Sculley has warned the Council for more than five years that rising health care and pension costs for uniformed personnel are unsustainable, accounting for 66.5 percent of the current general budget and rising at a rate that would equal 100 percent of the general budget by 2030. Police officers and firefighters pay no insurance premiums for themselves or their dependents, and enjoy an array of special pay perks that place them at the top of the compensation table for uniformed personnel in Texas.

Castro appointed a Healthcare and Retirement Benefits Task Force last year to study the issue. The resulting report, released in March prior to the start of the collective bargaining talks, supported Sculley’s position. You can review the task force report and recommendations here.

*Featured/top image: Screenshot of San Antonio Police Officer Association President Mike Helle.

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7 thoughts on “Police Union Takes Aim at City Leaders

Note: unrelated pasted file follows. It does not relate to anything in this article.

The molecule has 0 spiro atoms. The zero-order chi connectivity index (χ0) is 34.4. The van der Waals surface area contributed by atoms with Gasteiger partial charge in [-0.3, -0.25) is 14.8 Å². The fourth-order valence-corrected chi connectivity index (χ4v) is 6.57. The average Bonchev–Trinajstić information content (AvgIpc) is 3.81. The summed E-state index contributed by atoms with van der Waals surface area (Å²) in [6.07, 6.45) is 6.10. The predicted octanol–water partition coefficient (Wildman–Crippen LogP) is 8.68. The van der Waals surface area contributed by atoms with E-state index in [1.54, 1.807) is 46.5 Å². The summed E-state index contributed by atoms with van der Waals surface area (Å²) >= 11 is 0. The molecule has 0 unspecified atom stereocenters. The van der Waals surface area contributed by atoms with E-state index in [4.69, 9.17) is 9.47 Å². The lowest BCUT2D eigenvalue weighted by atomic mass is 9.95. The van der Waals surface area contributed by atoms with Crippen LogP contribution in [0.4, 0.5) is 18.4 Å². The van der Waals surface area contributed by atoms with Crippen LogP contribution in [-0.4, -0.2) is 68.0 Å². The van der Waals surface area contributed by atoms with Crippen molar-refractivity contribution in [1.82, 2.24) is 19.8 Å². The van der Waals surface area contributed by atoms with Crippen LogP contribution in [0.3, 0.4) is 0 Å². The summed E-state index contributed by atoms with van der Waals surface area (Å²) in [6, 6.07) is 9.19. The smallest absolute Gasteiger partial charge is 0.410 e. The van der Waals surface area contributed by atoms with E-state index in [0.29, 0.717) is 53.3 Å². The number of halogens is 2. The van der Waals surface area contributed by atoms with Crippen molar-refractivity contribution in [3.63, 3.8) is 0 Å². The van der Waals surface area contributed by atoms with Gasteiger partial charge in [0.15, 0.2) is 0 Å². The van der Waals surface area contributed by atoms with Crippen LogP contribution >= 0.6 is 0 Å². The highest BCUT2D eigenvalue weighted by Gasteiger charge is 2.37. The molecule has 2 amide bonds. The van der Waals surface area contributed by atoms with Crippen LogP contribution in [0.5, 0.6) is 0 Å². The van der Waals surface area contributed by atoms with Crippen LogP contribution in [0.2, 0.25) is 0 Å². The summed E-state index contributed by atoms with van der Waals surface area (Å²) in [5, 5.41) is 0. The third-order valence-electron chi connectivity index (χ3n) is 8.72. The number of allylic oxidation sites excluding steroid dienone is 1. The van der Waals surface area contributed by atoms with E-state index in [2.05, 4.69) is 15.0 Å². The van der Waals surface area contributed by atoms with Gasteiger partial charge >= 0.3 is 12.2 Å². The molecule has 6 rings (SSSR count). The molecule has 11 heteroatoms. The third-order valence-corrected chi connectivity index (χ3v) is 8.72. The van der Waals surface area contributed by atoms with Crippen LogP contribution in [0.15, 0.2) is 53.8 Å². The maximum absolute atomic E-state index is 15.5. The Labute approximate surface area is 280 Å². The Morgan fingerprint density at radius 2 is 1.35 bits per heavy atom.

1. Every city has this problem in dealing with pd and fd, very difficult situation. Luckily Ms. Sculley is one of the best city managers around!

    • The PD and FD in Austin, Fort Worth, Houston, El Paso, and Dallas pay some of their premiums and they get shot at too. We are the only major TX city where the taxpayers pay everything and public safety pays zero in premiums, including dependents. This isn’t a huge ask considering we would like to fix some pot holes and keep libraries open.

      • You fail to remember that those city departments you mentioned also get paid more than SAPD. SAPD decided against higher salaries in order to keep their benefits. This was also signed and agreed to by Sculley.

  2. Rebecca, you’re right they pay SOME. What the City isn’t telling you is that those cities departments have their insurance built in their salaries. Meaning, whatever they pay in insurance they get back in pay.